Here’s the Best Place for Explorers to Harvest Martian Ice

Water ice, especially any located in the sub-surface, has long been a focal point of Mars exploration efforts. Reasons abound as to why – from the need to grow plants to the need to create more rocket fuel to blast off the planet for a round trip.  Most of that effort has focused on the poles of the planet, where most of the water ice has been found.  

Unfortunately, these extreme latitudes are also difficult locations for manned missions, due to their slack of sunlight and extremely low temperatures.  Now, a team from the Planetary Science Institute (PSI) have mapped the density of water ice in a large chunk of the lower northern hemisphere, in an effort to help narrow down potential human landing sites at more welcoming latitudes.

Ice starting to melt on the polar ice cap in the Northern Spring.
The first signs of Spring in the northern polar ice cap on Mars: fans of dust launched by sublimating gas. Image Credit: NASA/JPL/UArizona

The project, aptly named the Subsurface Water Ice Mapping (SWIM) of Mars project, focused on a region of the northern hemisphere slightly outside the “ice stabilization zone” that exists above 50 degree latitude in the northern hemisphere. In this zone, the temperatures are cold enough that the ice is most likely stable at the current environmental conditions on Mars.  

At these latitudes, the sunlight available to any human mission would be too low to power the necessary life sustaining technology, making it unsuitable for a human landing spot.  Farther south, the sun’s power increases significantly, making it possible to power life support with solar power in these regions. While SWIM didn’t cover the entire northern hemisphere outside of the polar region, it did cover most.

UT Video discussing user water ice for living on the land.

It did so using data from three different sources: the Mars Reconnaissance Orbiter, Mars Odyssey, and Mars Global Surveyor orbiting satellites.  Five different types of data from these satellites were fed into a novel data processing algorithm to stitch them together to come up with a fully realized “ice consistency map”.  These data types included thermal analysis, radar subsurface compositional (dielectric) analysis, geomorphic mapping of periglacial (i.e. area around a glacier or ice sheet) features, neutron spectroscopy, and radar surface analysis.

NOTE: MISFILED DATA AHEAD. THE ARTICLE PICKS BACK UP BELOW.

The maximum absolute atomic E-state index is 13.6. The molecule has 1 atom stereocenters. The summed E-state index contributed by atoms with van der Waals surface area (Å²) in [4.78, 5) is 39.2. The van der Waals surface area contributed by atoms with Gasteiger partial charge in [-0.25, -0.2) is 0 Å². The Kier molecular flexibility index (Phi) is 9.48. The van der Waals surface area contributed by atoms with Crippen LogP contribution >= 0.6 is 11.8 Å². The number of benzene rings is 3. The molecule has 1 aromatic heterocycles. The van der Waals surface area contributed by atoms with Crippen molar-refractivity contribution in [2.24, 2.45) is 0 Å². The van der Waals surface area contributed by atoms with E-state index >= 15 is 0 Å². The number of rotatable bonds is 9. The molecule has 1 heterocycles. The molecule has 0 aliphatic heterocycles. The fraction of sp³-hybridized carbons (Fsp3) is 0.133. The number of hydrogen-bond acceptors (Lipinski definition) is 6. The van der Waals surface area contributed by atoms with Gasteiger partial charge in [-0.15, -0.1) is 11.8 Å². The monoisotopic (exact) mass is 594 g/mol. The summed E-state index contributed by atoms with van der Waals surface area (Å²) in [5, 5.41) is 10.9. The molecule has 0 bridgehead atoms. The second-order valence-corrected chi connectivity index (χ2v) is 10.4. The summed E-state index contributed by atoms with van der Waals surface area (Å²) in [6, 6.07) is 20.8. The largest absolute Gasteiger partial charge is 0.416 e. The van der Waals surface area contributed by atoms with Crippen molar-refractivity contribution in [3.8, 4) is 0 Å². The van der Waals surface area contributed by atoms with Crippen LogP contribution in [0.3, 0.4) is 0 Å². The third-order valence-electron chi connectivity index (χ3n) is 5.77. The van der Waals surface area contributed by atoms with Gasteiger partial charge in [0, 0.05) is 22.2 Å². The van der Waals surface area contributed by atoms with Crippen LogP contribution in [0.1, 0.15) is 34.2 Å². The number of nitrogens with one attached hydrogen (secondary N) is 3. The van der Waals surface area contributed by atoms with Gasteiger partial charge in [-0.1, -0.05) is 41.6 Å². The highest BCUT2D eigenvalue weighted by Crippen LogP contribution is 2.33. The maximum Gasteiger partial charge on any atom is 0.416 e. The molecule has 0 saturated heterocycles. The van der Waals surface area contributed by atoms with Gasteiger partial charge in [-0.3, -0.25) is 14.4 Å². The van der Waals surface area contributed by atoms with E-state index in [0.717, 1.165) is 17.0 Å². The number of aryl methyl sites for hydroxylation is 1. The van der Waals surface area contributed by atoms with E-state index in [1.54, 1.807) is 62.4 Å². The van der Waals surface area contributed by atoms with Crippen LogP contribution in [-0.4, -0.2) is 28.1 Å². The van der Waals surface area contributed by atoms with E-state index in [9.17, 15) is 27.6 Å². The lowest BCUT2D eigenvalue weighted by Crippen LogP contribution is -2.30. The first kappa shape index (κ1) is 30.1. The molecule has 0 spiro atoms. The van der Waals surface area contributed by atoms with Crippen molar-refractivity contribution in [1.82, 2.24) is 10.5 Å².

Even with that abundance of different data sources, the PSI team is still quick to point out that the level of detail completed in this first study is not suitable for selecting a landing site for a future Mars mission.  Luckily any such mission is still in the early conceptual stages, so the team has time to study areas of interest in the hemisphere more carefully, and collect further data to build more detailed models of particularly interesting spots.

Image of the northern polar ice cap of Mars.
A vertically exaggerated view of Mars’ north polar cap. Researchers with The University of Texas at Austin and the University of Arizona estimate that if melted, the massive ice deposits discovered in this region would cover the planet in 1.5 meters (5 feet) of water.
Credit: SA/DLR/FU Berlin; NASA MGS MOLA Science Team

That is exactly what they plan to do – the next step of the SWIM project is to both further analyze existing data and collect new data on these sites of interest.  With any luck, before any future Mars mission plan moves ahead, they will have a nice detailed ice map of the surface of the northern hemisphere to help choose a landing site.

Learn More:
Nature: Availability of subsurface water-ice resources in the northern mid-latitudes of Mars
PSI: Water Ice Resources Identified in Martian Northern Hemisphere This new map of ice on Mars could guide future astronauts
UT: Beautiful Image of Ice at Mars’ Northern Polar Cap

Lead Image:
Showing overlap of the northern polar ice cap and the survey area of the SWIM study.
Credit: PSI